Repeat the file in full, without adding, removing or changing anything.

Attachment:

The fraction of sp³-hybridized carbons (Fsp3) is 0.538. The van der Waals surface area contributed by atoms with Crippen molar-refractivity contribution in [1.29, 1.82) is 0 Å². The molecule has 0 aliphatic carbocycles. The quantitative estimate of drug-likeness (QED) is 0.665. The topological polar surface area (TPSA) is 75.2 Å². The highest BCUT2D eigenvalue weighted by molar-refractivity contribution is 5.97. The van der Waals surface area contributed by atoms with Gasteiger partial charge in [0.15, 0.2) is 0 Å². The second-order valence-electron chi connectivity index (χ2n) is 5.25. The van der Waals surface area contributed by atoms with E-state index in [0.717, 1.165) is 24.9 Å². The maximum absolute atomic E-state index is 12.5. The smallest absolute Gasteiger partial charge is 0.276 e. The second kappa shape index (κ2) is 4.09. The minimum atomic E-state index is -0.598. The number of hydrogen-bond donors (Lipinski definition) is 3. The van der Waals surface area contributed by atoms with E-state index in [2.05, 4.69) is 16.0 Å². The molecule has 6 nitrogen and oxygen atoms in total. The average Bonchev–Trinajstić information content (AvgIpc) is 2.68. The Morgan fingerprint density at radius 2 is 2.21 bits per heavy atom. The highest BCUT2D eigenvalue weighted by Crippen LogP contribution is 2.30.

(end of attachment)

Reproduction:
The fraction of sp³-hybridized carbons (Fsp3) is 0.538. The van der Waals surface area contributed by atoms with Crippen molar-refractivity contribution in [1.29, 1.82) is 0 Å². The molecule has 0 aliphatic carbocycles. The quantitative estimate of drug-likeness (QED) is 0.665. The topological polar surface area (TPSA) is 75.2 Å². The highest BCUT2D eigenvalue weighted by molar-refractivity contribution is 5.97. The van der Waals surface area contributed by atoms with Gasteiger partial charge in [0.15, 0.2) is 0 Å². The second-order valence-electron chi connectivity index (χ2n) is 5.25. The van der Waals surface area contributed by atoms with E-state index in [0.717, 1.165) is 24.9 Å². The maximum absolute atomic E-state index is 12.5. The smallest absolute Gasteiger partial charge is 0.276 e. The second kappa shape index (κ2) is 4.09. The minimum atomic E-state index is -0.598. The number of hydrogen-bond donors (Lipinski definition) is 3. The van der Waals surface area contributed by atoms with E-state index in [2.05, 4.69) is 16.0 Å². The molecule has 6 nitrogen and oxygen atoms in total. The average Bonchev–Trinajstić information content (AvgIpc) is 2.68. The Morgan fingerprint density at radius 2 is 2.21 bits per heavy atom. The highest BCUT2D eigenvalue weighted by Crippen LogP contribution is 2.30.